About seven years ago, I really didn’t have anything going on my life other than my career as a lawyer, and that wasn’t just because of the amount of time I spent in the office.
Granted, I can’t recall how many times I stayed up all night working on a project, or (perhaps worse) the number of times I woke up at 4 a.m. to make sure I could turn in a document I’d drafted by morning. (At 4 a.m., the coffee in the office was really stale.)
But despite this schedule, I did have a good deal of “free time” — I just used it in unfulfilling ways. Basically, outside of practicing law, my life consisted of going to the gym, playing video games, and going on uninspired dates with women.
I Needed Others to Show Me My Life Sucked
The funny thing was that, when I was by myself, my lifestyle seemed tolerable. After all, I lived in a comfortable, sunny environment, and all my basic needs were met. It was when I got asked about myself that I struggled.
When someone asked what I did with my life — whether they were talking about my career or my spare time — I’d find myself getting irritated and I’d usually try to change the subject. Somehow, talking to other people about my life revealed how dissatisfied I was with it.
Living to Impress Others = Solitary Video Gaming
Eventually, I found myself asking a strange question: “what can I do with my life that will make me feel better when I talk about myself?”
This was a sea change in my view on the ideal lifestyle. Before, consciously or not, I’d been designing my life based on a very different question: “what can I do with my life that will impress people when I talk about it?”
Naturally, this way of thinking led me to a career I thought would sound lucrative and prestigious to others, and to a secluded, risk-free life that was calculated not to offend anyone.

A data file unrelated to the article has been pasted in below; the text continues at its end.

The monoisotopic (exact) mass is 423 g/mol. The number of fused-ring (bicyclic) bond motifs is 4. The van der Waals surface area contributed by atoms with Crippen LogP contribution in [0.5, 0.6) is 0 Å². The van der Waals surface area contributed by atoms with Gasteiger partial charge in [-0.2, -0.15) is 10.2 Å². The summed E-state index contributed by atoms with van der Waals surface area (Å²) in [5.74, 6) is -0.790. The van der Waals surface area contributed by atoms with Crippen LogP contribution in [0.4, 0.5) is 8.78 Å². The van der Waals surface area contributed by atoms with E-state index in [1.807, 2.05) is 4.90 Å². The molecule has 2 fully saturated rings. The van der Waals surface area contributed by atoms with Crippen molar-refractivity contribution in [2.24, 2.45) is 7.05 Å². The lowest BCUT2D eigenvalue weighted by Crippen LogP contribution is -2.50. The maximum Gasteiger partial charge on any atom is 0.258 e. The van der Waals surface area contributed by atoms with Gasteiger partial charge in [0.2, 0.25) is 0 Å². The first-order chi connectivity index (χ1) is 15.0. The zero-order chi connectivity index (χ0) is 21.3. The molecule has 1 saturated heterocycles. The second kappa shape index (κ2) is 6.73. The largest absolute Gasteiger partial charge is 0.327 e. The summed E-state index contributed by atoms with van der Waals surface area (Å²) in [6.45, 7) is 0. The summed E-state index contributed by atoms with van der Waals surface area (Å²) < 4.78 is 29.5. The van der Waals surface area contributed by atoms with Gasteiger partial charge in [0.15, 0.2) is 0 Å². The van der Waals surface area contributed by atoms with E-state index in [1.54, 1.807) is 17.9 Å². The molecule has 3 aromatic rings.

But that . . . was soon to change.
In the next thrilling episode of “Why I’m Doing Steve’s Quest,” I’ll talk about my various lifestyle experiments and the hilarity that ensued.
It’s been a long journey since the inception of Steve’s Quest on that fateful plane ride back from Boston I took about two years ago. We’re almost at the finish line – well, the first of many finish lines, anyway, since we’re scheduled to release Episode 1 in December 2013, and ideally to put out another episode each month after that.
Without a doubt, the biggest struggle we’ve had here at Steve’s Quest HQ has been with finding an art and animation style that works for the show.
Ladies and gentlemen, I think we’ve finally hit paydirt. If you haven’t seen the brief clip from Episode 2 of the show that we put together, I think you’ll definitely get what I mean if you check it out.
Our original approach was to do the show’s art in a classic, Hanna-Barbera style. I wanted to employ the visual gag of depicting Steve and his fellow office workers with the same art style used to draw the Superfriends, despite Steve’s lack of superpowers and fairly mundane life.
For example, this was the original poster design for the show, which was actually inspired by a Superfriends poster I own:
And this is the original NextComm, the software company where Steve works:
While I think these designs look great, the feedback I got from a number of people was that they’d seen this kind of art a few too many times before. I guess this shouldn’t come as a surprise, because lots of people have watched Hanna-Barbera cartoons.
Just a few months ago, I started working with the art team of Hoyt Silva and Michelle Poust, who came with their own ready-made vision for the look of the show. The art is a lot more stylized now – the characters’ facial features are more like geometric shapes, and contain unusual color, like Tord’s (below) solid green eyes.
The new Steve
The new Tord (Steve’s co-worker)